One of the big current and future problems is the instability and finite nature of fossil fuel supply. Beside the steadily rising crude oil and natural gas prices, in particular the finite nature makes a future use of alternative energy and heat supply inalienable.
Continuous energy supply from sustainable energy sources
By now in science and technique new processes for heat and power generation from sustainable energy where investigated with best effort. Photovoltaic and wind parks are state of the art and tidal power plants are well-engineered, but all of them are environment dependent and cannot deliver a continuous energy supply. To match the energy requirement profile “green energy networks” are needed. These networks can consist of some environment dependent energy sources, but they must have energy sources that are independent of outside influences. One of the most promising “green processes” for power (and combined heat) generation is the production of hydrogen and biogas by gasification of biomass or organic waste.
Here especially the “waste philosophy” is extremely interesting. Nowadays the planting of a large-scale amount of bio mass for fuel generation is more and more faced to be critically because of the competition to food agriculture and other environmental reasons. If the tremendous amount of existing organic waste, by the residual organics from food production or consumer goods, can be used for power and heat generation the situation becomes much friendlier and more economically reasonable for gasification processes.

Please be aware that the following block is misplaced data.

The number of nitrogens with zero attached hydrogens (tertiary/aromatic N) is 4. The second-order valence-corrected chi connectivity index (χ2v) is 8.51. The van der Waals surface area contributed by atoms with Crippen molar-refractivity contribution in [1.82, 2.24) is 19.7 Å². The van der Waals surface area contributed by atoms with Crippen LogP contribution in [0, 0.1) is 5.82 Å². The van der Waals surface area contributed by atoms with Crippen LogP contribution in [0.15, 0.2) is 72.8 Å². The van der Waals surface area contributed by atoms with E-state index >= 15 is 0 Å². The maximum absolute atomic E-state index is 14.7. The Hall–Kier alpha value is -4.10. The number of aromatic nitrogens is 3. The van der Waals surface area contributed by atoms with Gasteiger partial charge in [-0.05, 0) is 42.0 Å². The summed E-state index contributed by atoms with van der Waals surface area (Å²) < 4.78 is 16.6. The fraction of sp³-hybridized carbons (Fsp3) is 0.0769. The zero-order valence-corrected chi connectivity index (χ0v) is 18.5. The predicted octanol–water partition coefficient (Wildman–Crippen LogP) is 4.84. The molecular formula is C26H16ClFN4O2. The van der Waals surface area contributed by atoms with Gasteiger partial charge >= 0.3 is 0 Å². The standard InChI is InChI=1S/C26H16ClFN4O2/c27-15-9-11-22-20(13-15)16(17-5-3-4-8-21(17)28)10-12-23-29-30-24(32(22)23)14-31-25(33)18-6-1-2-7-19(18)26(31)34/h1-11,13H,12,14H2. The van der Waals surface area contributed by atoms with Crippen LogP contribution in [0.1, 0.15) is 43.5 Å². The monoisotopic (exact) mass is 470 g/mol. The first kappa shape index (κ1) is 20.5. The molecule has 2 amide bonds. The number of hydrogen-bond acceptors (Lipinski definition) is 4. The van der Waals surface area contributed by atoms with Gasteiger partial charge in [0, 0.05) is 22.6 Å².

Very important is here the special treatment which is needed for every kind of waste and synthesis. Therefore currently and in future many different gasification processes will be developed. Especially micro energy plants for local use in agricultural dominated areas all over the world are probably the most interesting and efficient application.
Analysing complete gasification processes
Up to now there is no analyser to investigate complete gasification processes in process near conditions. In laboratory scale no complete process analysis is available and in industrial scale neither a time dependent exchange rate nor a concentration analysis under process conditions is possible. Exchange rates are approximated over very long time intervals and concentration measurement is done by cooling down the synthesis gases to nearly ambient temperatures. This treatment causes several problems and may even not be possible in some cases.
All of these processes are performed under elevated or high temperatures and ambient or elevated pressures. The design and optimisation as well as the process control will constitute a rising demand for laboratory scale gasification process analyzers as well as in Situ high temperature concentration sensors for process application.
Developing these analyzers and sensors will not only end up in a high potential future market but also contribute to solve future energy problems!
This project is supported by the European Commission under the 7th Framework Programme for Research and Technological Development.